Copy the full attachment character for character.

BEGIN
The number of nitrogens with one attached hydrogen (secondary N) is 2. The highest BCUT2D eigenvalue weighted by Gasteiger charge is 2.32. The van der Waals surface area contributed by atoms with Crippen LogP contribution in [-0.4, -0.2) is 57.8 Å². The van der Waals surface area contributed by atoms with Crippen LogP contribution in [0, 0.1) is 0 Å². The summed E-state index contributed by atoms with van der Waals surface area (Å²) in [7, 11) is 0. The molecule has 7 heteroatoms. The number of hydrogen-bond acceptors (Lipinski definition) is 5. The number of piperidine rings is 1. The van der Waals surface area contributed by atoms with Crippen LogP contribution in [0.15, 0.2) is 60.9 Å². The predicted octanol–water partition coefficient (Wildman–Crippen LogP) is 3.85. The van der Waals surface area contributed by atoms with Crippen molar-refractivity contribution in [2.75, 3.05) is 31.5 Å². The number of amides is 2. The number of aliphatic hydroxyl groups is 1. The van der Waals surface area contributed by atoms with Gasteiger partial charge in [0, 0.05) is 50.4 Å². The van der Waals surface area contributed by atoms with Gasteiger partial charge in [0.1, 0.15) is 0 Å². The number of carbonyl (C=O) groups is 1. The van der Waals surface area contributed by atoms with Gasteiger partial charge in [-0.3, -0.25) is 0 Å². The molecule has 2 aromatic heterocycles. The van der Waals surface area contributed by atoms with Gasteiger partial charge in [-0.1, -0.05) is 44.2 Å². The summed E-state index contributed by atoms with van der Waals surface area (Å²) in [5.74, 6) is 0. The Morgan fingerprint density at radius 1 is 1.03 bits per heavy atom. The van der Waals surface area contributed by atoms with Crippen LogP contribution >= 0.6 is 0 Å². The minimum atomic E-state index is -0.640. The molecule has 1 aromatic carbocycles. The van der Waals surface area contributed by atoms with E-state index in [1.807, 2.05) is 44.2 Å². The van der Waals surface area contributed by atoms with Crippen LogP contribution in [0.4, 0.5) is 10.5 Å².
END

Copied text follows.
The number of nitrogens with one attached hydrogen (secondary N) is 2. The highest BCUT2D eigenvalue weighted by Gasteiger charge is 2.32. The van der Waals surface area contributed by atoms with Crippen LogP contribution in [-0.4, -0.2) is 57.8 Å². The van der Waals surface area contributed by atoms with Crippen LogP contribution in [0, 0.1) is 0 Å². The summed E-state index contributed by atoms with van der Waals surface area (Å²) in [7, 11) is 0. The molecule has 7 heteroatoms. The number of hydrogen-bond acceptors (Lipinski definition) is 5. The number of piperidine rings is 1. The van der Waals surface area contributed by atoms with Crippen LogP contribution in [0.15, 0.2) is 60.9 Å². The predicted octanol–water partition coefficient (Wildman–Crippen LogP) is 3.85. The van der Waals surface area contributed by atoms with Crippen molar-refractivity contribution in [2.75, 3.05) is 31.5 Å². The number of amides is 2. The number of aliphatic hydroxyl groups is 1. The van der Waals surface area contributed by atoms with Gasteiger partial charge in [0, 0.05) is 50.4 Å². The van der Waals surface area contributed by atoms with Gasteiger partial charge in [0.1, 0.15) is 0 Å². The number of carbonyl (C=O) groups is 1. The van der Waals surface area contributed by atoms with Gasteiger partial charge in [-0.3, -0.25) is 0 Å². The molecule has 2 aromatic heterocycles. The van der Waals surface area contributed by atoms with Gasteiger partial charge in [-0.1, -0.05) is 44.2 Å². The summed E-state index contributed by atoms with van der Waals surface area (Å²) in [5.74, 6) is 0. The Morgan fingerprint density at radius 1 is 1.03 bits per heavy atom. The van der Waals surface area contributed by atoms with Crippen LogP contribution >= 0.6 is 0 Å². The minimum atomic E-state index is -0.640. The molecule has 1 aromatic carbocycles. The van der Waals surface area contributed by atoms with E-state index in [1.807, 2.05) is 44.2 Å². The van der Waals surface area contributed by atoms with Crippen LogP contribution in [0.4, 0.5) is 10.5 Å².